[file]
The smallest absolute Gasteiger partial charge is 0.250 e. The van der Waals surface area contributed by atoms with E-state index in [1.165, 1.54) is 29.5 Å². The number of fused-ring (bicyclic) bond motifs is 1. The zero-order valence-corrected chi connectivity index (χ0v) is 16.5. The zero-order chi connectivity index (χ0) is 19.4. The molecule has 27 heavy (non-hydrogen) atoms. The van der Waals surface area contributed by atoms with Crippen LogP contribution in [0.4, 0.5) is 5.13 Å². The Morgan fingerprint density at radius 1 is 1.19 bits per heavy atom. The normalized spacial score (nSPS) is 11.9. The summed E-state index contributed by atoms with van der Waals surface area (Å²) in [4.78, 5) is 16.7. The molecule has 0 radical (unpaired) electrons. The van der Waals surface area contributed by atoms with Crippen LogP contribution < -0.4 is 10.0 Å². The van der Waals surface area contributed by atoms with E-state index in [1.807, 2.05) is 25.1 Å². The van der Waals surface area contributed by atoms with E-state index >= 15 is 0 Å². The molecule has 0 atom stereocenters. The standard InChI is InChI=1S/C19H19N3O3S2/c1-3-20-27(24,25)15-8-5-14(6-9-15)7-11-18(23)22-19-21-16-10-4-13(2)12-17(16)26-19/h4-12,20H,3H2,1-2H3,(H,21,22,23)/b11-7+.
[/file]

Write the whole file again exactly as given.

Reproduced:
The smallest absolute Gasteiger partial charge is 0.250 e. The van der Waals surface area contributed by atoms with E-state index in [1.165, 1.54) is 29.5 Å². The number of fused-ring (bicyclic) bond motifs is 1. The zero-order valence-corrected chi connectivity index (χ0v) is 16.5. The zero-order chi connectivity index (χ0) is 19.4. The molecule has 27 heavy (non-hydrogen) atoms. The van der Waals surface area contributed by atoms with Crippen LogP contribution in [0.4, 0.5) is 5.13 Å². The Morgan fingerprint density at radius 1 is 1.19 bits per heavy atom. The normalized spacial score (nSPS) is 11.9. The summed E-state index contributed by atoms with van der Waals surface area (Å²) in [4.78, 5) is 16.7. The molecule has 0 radical (unpaired) electrons. The van der Waals surface area contributed by atoms with Crippen LogP contribution < -0.4 is 10.0 Å². The van der Waals surface area contributed by atoms with E-state index in [1.807, 2.05) is 25.1 Å². The van der Waals surface area contributed by atoms with E-state index >= 15 is 0 Å². The molecule has 0 atom stereocenters. The standard InChI is InChI=1S/C19H19N3O3S2/c1-3-20-27(24,25)15-8-5-14(6-9-15)7-11-18(23)22-19-21-16-10-4-13(2)12-17(16)26-19/h4-12,20H,3H2,1-2H3,(H,21,22,23)/b11-7+.